On February 3, 2014, Occidental filed a Motion for New Trial on Exception of Prescription.6 A hearing on the motion for new trial was held on March 13, 2014. On that same date, the trial court issued a judgment denying Occidental's motion for new trial.

On April 21, 2014, Occidental filed a timely Motion and Order for Appeal, seeking review of the trial court's January 9, 2014 and March 13, 2014 rulings, which the trial court granted on April 23, 2014.

Law & Discussion

An exception of prescription is a peremptory exception, which a defendant may raise at any time, including on appeal or after the close of evidence, but prior to its submission for trial. La. C.C.P. arts. 927 and 928(B); Sperandeo v. Osabas, 09-627 (La.App. 5 Cir. 2/9/10), 33 So.3d 269, 270.

On the trial of a peremptory exception pleaded at or prior to the trial of the case, evidence may be introduced to support or controvert any of the objections pleaded, when the grounds thereof do not appear from the petition. La. C.C.P. art. 931. If evidence is introduced in support or contravention of the exception, the ruling on the exception of prescription is reviewed by an appellate court under the manifest error standard of review. Alvarez v. Se. Commercial Cleaning, LLC, 13-657 (La.App. 5 Cir. 2/26/14), 136 So.3d 329, 333; citing Dugas v. Bayou Teche Water Works, 10-1211 (La.App. 3 Cir. 4/6/11), 61 So.3d 826, 829-30. If no evidence is introduced, the appellate court's role is to determine whether the trial court's ruling was legally correct. Id. Generally, the burden of proof lies on the party pleading the exception of prescription. Id. It is only when the petition is prescribed on its face that the burden shifts to the plaintiff to show that the action has not prescribed. Id.

Prescriptive statutes are strictly construed against prescription and in favor of the obligation sought to be enforced. Morris v. Westside Transit Line, 02-1029 (La.App. 5 Cir. 2/25/03), 841 So.2d 920, 924, writ denied, 03-0852 (La. 5/16/03), 843 So.2d 1132. Actions on instruments, whether negotiable or not, and on promissory notes, whether negotiable or not, are subject to a liberative prescription of five years. La. C.C. art. 3498. This prescription commences to run from the day payment is exigible. Id. Acknowledgement of a debt or obligation interrupts prescription and erases the time that has accrued, with prescription commencing anew from the date of interruption. Babin v. Babin, 08-776 (La.App. 5 Cir. 3/10/09), 10 So.3d 784, 786, writ denied, 09-0813 (La. 6/19/09), 10 So.3d 735. See also La. C.C. arts. 3464 and 3466.

Assignment of Error No. 1

In its first assignment of error, Occidental asserts that the trial court erred as a matter of law in granting Brae's peremptory exception of prescription based on its finding that it could not consider affidavit evidence and attachments proffered by Occidental in opposition to the exception.

As outlined above, promissory notes are subject to a liberative prescription of five years. La. C.C. art. 3498. The subject promissory note originally was to mature on September 1, 1998. By amendment of the parties, the maturity date was extended to September 1, 2008. Occidental filed its petition for foreclosure based upon said note on April 21, 2011. On the face of the petition, the note is not prescribed; therefore, the burden remained with Brae, the exceptor, to show that the promissory note was prescribed.

At the hearing on the exception on October 2, 2013, Brae argued that the promissory note secured by the mortgage on which Occidental sought to foreclose upon was prescribed. Brae argued that the promissory note, as amended by the parties, was accelerated when Occidental brought its first suit on that note on September 8, 2003, in the 24th Judicial District Court, Parish of Jefferson, case no. 598-616.7 Therefore, Brae argued that once Occidental opted to exercise the note's acceleration clause and demanded the note in full by filing of the suit, prescription began to run on the entire balance due on the note, as of the date of acceleration, and the note is prescribed five years from that date, or on September 8, 2008. As such, Brae asserted that the second lawsuit, filed on April 21, 2011, came too late.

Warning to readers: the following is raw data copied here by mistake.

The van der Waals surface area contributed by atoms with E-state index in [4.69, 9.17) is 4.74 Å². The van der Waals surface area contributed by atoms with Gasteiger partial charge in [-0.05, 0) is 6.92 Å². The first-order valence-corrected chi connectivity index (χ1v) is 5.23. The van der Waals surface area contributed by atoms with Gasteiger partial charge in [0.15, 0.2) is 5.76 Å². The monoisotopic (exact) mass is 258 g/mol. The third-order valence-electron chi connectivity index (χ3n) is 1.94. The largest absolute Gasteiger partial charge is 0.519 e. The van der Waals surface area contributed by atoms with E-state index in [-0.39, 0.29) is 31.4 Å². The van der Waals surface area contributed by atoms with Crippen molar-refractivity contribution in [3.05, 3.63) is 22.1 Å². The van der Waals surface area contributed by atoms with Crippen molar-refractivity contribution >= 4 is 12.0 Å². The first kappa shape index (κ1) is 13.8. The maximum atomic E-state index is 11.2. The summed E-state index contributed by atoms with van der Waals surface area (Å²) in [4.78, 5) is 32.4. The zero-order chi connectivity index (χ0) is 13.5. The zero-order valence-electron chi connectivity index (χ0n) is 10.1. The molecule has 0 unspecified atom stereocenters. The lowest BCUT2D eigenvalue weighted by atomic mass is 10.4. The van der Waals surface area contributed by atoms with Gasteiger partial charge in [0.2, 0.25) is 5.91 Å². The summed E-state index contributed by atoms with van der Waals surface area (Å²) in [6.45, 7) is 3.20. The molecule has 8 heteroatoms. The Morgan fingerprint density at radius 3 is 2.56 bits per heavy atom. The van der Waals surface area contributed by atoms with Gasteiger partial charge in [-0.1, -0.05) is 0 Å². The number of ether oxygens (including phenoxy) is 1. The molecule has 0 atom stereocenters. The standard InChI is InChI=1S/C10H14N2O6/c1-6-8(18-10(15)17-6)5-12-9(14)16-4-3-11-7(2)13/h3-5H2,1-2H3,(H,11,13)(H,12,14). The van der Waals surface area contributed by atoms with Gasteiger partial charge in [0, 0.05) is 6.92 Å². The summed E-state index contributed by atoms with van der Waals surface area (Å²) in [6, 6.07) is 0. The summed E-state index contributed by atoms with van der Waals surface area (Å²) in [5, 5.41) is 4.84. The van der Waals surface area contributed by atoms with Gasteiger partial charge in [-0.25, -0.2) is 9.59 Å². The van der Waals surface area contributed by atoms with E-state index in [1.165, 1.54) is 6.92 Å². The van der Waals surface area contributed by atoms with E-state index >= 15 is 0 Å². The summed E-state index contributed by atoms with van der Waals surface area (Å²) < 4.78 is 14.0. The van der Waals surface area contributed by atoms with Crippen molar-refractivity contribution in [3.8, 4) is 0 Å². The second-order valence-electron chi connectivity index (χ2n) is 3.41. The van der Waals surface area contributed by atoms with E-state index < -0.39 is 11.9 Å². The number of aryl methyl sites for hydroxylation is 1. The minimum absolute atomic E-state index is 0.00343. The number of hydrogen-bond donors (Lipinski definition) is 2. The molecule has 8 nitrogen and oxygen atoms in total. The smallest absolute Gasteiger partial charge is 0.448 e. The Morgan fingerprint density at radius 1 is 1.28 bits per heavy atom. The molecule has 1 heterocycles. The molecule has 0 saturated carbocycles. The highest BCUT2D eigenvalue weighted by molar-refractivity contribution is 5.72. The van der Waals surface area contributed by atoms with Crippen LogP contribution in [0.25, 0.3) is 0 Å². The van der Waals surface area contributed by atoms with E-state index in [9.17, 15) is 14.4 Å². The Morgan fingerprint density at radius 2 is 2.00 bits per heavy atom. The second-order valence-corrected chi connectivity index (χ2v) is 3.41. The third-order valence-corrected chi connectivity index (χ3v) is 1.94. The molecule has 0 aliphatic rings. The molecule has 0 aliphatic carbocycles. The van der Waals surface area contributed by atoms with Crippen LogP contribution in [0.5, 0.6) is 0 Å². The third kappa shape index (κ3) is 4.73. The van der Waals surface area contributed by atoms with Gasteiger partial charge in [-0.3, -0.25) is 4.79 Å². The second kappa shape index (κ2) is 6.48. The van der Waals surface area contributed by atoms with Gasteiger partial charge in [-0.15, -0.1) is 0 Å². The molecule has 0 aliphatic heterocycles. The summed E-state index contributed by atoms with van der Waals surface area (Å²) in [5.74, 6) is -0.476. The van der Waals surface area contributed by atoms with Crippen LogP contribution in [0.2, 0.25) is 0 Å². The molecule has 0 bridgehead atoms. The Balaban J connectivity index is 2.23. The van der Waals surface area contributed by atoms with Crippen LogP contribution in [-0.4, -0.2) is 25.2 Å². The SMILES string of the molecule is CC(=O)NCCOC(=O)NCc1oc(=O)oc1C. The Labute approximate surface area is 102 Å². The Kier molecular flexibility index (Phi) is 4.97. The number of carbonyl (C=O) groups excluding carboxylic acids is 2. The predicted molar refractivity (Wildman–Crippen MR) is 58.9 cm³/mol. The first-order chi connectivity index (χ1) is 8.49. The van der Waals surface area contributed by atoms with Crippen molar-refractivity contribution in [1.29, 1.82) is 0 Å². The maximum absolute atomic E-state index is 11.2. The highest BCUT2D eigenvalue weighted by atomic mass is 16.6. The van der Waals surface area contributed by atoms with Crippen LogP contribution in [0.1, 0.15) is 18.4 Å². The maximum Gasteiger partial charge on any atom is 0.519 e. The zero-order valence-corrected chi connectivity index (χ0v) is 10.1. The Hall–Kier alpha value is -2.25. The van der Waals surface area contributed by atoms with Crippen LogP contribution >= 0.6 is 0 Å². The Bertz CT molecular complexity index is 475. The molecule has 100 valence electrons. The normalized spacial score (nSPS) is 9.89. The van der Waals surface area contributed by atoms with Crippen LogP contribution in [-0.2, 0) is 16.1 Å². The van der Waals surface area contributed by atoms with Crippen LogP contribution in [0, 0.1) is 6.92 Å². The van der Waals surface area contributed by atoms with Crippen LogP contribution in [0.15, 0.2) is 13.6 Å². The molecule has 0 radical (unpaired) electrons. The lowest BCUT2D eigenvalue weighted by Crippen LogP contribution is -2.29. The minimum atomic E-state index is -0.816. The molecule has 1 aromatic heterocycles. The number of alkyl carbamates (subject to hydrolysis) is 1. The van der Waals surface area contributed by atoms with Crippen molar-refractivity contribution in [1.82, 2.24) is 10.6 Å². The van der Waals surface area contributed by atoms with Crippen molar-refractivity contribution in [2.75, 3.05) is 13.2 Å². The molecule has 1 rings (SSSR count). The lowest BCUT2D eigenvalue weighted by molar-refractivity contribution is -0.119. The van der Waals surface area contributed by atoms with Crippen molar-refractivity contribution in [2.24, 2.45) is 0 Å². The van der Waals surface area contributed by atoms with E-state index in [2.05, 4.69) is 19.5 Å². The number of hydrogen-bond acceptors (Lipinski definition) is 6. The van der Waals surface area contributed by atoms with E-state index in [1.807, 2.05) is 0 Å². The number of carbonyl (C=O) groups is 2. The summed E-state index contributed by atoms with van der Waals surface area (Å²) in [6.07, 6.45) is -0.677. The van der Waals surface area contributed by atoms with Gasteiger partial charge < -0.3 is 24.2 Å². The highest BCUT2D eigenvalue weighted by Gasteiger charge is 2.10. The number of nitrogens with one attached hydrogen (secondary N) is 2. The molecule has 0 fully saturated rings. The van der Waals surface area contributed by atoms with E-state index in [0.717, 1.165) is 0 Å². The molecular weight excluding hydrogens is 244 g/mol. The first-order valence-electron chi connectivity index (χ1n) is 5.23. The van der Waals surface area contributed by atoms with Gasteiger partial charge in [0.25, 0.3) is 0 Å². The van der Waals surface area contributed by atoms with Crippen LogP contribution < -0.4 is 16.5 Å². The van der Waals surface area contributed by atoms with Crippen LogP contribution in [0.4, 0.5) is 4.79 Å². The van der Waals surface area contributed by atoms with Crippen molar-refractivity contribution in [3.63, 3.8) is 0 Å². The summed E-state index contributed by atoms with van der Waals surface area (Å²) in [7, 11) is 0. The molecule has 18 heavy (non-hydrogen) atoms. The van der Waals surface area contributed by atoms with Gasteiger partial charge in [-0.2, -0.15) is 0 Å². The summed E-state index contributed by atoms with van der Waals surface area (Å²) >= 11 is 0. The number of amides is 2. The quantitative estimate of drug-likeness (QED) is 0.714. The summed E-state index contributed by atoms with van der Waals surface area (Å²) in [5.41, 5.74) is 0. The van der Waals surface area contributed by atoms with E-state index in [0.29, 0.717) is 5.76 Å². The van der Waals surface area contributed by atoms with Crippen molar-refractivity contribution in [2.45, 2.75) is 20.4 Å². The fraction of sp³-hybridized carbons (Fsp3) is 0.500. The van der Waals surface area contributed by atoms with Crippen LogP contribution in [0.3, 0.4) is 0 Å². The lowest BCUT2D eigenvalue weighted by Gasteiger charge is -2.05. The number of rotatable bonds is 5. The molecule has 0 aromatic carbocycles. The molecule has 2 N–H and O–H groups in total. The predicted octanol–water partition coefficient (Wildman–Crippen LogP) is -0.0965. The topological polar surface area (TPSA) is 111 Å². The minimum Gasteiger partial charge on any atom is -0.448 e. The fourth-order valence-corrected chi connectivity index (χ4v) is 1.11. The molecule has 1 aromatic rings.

In opposition to the exception, Occidental attached, but did not introduce into evidence, notarized photocopies of receipts from Occidental to Mr. Zufle, acknowledging payments by Mr. Zufle in the first week of January in the years 2004, 2005, 2006, 2007, 2008, 2009, and 2010, which Occidental argued interrupted prescription. Brae objected to the receipts as inadmissible hearsay.

The trial court took the matter under advisement and overruled the exception finding insufficient evidence to support the allegation that the debt was accelerated prior to the maturity of the note, refusing to take judicial notice of the prior lawsuit.

In response, Brae filed a Motion for Reconsideration or New Trial, for the purpose of re-argument only, re-urging its request for the trial court to take judicial notice of the proceedings in the first lawsuit as mandated by La. C.E. art. 201.

In opposition to Brae's motion for new trial, Occidental submitted a memorandum, attaching an affidavit of one Pedro Calderon, copies of the receipts of payments by Mr. Zufle, and the affidavit of Tim Zufle, acknowledging his debt. By affidavit, Mr. Calderon stated that he was an account officer with Occidental in Panama with personal knowledge of the Zufles' account. Mr. Calderon further identified the receipts and stated that he personally received payments from Mr. Zufle.

At the hearing on Brae's motion for new trial held on December 10, 2013, the trial court ultimately took judicial notice of the prior lawsuit filed by Occidental demanding payment on the note.8 Brae further objected to Occidental's proffer of Mr. Calderon's affidavit as hearsay. The trial court ruled that the affidavit was hearsay and inadmissible for purposes of the exception of prescription, citing Caro v. Bradford White Corp., 96-120 (La.App. 5 Cir. 7/30/96), 678 So.2d 615. The trial court thereafter granted Brae's motion for new trial and its exception of prescription.

In Caro v. Bradford White Corp., 96-120 (La.App. 5 Cir. 7/30/96), 678 So.2d 615, 618, we interpreted the word "evidence," as used in La. C.C.P. art. 931, to mean competent legal evidence. A sworn affidavit is hearsay and is, therefore, not competent evidence unless its use is specifically authorized by statute; there is no such statutory exception permitting the use of affidavits in a trial of a peremptory exception of prescription. Boneno v. Lasseigne, 514 So.2d 276, 279 (La.App. 5 Cir. 1987), citing Board of Com'rs. v. Louisiana Com'n on Ethics, 416 So.2d 231 (La. App. 1st Cir.1982). We find that that the trial court properly sustained Brae's objection to the introduction of Mr. Calderon's affidavit as hearsay, inadmissible in a trial of an exception of prescription.9